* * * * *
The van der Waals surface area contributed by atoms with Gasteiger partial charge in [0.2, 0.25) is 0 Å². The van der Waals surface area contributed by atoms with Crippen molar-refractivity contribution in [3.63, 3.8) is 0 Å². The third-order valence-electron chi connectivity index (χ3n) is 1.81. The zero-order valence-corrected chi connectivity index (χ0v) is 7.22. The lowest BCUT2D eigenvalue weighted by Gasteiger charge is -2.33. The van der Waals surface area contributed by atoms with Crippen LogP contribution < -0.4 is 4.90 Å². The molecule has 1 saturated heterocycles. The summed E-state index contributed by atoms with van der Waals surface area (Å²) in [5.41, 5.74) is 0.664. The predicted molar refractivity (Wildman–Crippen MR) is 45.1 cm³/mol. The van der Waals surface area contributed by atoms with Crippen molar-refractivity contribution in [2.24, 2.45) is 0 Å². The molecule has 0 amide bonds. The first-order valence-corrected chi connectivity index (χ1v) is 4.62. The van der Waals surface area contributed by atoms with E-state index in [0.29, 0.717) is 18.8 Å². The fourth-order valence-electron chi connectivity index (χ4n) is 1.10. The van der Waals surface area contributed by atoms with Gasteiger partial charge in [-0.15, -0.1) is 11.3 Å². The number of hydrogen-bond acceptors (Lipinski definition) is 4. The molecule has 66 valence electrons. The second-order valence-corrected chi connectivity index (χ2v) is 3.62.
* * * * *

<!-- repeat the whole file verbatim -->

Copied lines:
The van der Waals surface area contributed by atoms with Gasteiger partial charge in [0.2, 0.25) is 0 Å². The van der Waals surface area contributed by atoms with Crippen molar-refractivity contribution in [3.63, 3.8) is 0 Å². The third-order valence-electron chi connectivity index (χ3n) is 1.81. The zero-order valence-corrected chi connectivity index (χ0v) is 7.22. The lowest BCUT2D eigenvalue weighted by Gasteiger charge is -2.33. The van der Waals surface area contributed by atoms with Crippen LogP contribution < -0.4 is 4.90 Å². The molecule has 1 saturated heterocycles. The summed E-state index contributed by atoms with van der Waals surface area (Å²) in [5.41, 5.74) is 0.664. The predicted molar refractivity (Wildman–Crippen MR) is 45.1 cm³/mol. The van der Waals surface area contributed by atoms with Crippen molar-refractivity contribution in [2.24, 2.45) is 0 Å². The molecule has 0 amide bonds. The first-order valence-corrected chi connectivity index (χ1v) is 4.62. The van der Waals surface area contributed by atoms with E-state index in [0.29, 0.717) is 18.8 Å². The fourth-order valence-electron chi connectivity index (χ4n) is 1.10. The van der Waals surface area contributed by atoms with Gasteiger partial charge in [-0.15, -0.1) is 11.3 Å². The number of hydrogen-bond acceptors (Lipinski definition) is 4. The molecule has 66 valence electrons. The second-order valence-corrected chi connectivity index (χ2v) is 3.62.